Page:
When the year began with rampant bush fires in Australia, an almost-triggered-the-world-war-3 magnitude conflict between the USA and Iran, and the tragic deaths of Kobe and Gigi Bryant, people thought, just maybe, we’ve had our share of trials and tribulations for the year. Turns out, 2020’s theme was “element of surprise”. A total-collapse-of-the-global-economy and cancellation-of-the-Olympics later, here we are. 2020 hasn’t the faintest intention of dropping in its productivity levels. And meanwhile, humanity is finally developing the sanitary habits it should have had to begin with.
When people said they hoped this year would take their breath away, they probably didn’t mean it literally. As a direct result, we are now inevitably and indefinitely stuck in our homes. And let’s be honest, we have skipped parties in favor of staying home before, but we appreciated having a choice. Although the idea of an indefinite holiday was appealing, that initial excitement soon faded out and left people with an overwhelming sense of ennui.
As the lockdown extended further with no clear end in sight, it somehow became the quarantine norm to upskill and learn new things and needless to say, broadcast the whole process on social media. Cue the jokes on how everyone is going to emerge out of lockdown as a blogger or chef. What began as a wholesome way to remain socially connected, turned into an exhibit of productivity levels. But how rational is this criterion of productivity?
Being ambushed by such posts may not have the desired effect on someone looking for psychological relief or comfort online, now that the internet is the only public space where everyone can walk and not maintain 6 feet distance. “Productivity” is a business term, and in my humble opinion, should never be used in a situation like this. “Fulfillment”, or “accomplishment” rather, make the cut. If I watch all the movies that I had pigeonholed and someone else reads a book, how are they comparable for productivity levels?
Multiple posts circulated on social media, saying, “If you don’t come out of this quarantine with either a new skill, your side hustle started, or more knowledge gained, then you don’t lack time. You lack discipline”. And maybe, I do. We all go through periods of uninspiredness and fatigue. If productivity can be a goal per se, my goal can be the antithesis of productivity. A state of having no steadfast targets or expectations.
A popular story that emerged is that Newton discovered gravity and Shakespeare wrote King Lear while in quarantine. Now, with the spread of COVID19, this light-hearted story in Washington Post is representative of many articles circulating: “During a pandemic, Newton had to work from home, too. He used the time wisely.” Another would be this article by National Post: “Shakespeare wrote King Lear in quarantine. What are you doing with your time?” Social media’s version of this message is even more passionate: Get that ideal body, finish that course, or leastwise align your life and discover your purpose. If not, you’ve failed the at-home pandemic test.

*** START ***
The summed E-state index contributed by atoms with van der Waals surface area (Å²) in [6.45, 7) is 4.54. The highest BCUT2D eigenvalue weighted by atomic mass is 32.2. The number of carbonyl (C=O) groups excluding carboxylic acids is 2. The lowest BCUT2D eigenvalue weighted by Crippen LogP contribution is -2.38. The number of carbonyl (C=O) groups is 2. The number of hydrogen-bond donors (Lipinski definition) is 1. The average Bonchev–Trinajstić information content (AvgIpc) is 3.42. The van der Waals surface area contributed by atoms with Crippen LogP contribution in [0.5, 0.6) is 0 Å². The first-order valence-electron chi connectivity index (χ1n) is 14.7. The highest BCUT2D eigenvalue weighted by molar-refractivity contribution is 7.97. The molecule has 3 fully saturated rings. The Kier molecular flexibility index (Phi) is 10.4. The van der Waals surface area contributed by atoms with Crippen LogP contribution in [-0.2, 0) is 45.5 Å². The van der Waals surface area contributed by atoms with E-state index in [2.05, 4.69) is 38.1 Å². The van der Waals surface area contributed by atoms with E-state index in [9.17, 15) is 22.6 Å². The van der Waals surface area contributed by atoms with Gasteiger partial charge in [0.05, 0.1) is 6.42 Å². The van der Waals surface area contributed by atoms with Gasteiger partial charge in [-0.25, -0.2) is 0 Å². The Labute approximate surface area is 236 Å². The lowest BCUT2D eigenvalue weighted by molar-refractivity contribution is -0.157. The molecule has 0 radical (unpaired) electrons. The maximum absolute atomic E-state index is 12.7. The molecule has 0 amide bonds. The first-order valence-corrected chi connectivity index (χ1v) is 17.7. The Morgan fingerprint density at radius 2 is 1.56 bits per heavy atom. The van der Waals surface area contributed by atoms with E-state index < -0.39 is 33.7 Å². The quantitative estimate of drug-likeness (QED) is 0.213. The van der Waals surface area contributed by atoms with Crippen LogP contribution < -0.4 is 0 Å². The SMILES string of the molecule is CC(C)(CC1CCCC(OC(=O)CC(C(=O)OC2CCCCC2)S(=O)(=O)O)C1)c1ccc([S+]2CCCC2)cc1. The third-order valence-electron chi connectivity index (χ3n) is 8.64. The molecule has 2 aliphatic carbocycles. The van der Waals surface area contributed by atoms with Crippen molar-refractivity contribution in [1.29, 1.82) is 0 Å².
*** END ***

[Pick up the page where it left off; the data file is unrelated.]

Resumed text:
I wanted to write an article on productivity during the quarantine. It took me 2 weeks to do it. I really wanted to produce something worthwhile during this time, and feel like I was contributing. But it took me a minute- or a month in quarantine time- to realize that we often presume our value is determined by how much workload we have. Not how productive we are, but how busy. Because being busy would imply you were competent and therefore had your hands full. Being productive, however, would mean you were also organized and didn’t have to appear caught up.
But more often than not, the gratification involves appearing important, not just being efficient. And that drives our generation to treat everything as work: baking intricate recipes followed by endless photoshoots, fast-forwarding through Netflix thinking you’re consuming it more efficiently and concocting elaborate lists of books you wanted to read. But before you realize, these slowly start to weigh you down, they go from being stress busters to pending homework.
If Shakespeare can write King Lear and Newton can invent Calculus, we can at least start a YouTube channel, right? No. The plague didn’t ignite the minds of Newton or Shakespeare into creating something that was anything but within their natural ability and scope. For someone who couldn’t afford to indulge in their hobbies before, this lockdown has been a blessing in disguise. From finishing a book they had begun to write to finally starting a blog, there are people who have had no problem taking the reigns. And being one of those people is great, but make no mistake; that is in no way, the ideal blueprint for life in quarantine.
Not holding yourself up to the standards set online, but rather catering to what is in your best interest is the best you can do for yourself, which sometimes can be as simple as binge-watching Netflix. That’s you being productive and taking time to regain your mental vitality. As our days keep deviating farther from our known normal, it would be insane to still follow the old rules. With an ongoing pandemic, why should it matter if I don’t produce something great? Who cares that I’m probably not on track to emerging out of quarantine with a certification in astrophysics? It’s okay to let go.
Image credits: https://www.instagram.com/p/B-kKloRBm98/?igshid=j7t5zx5icysv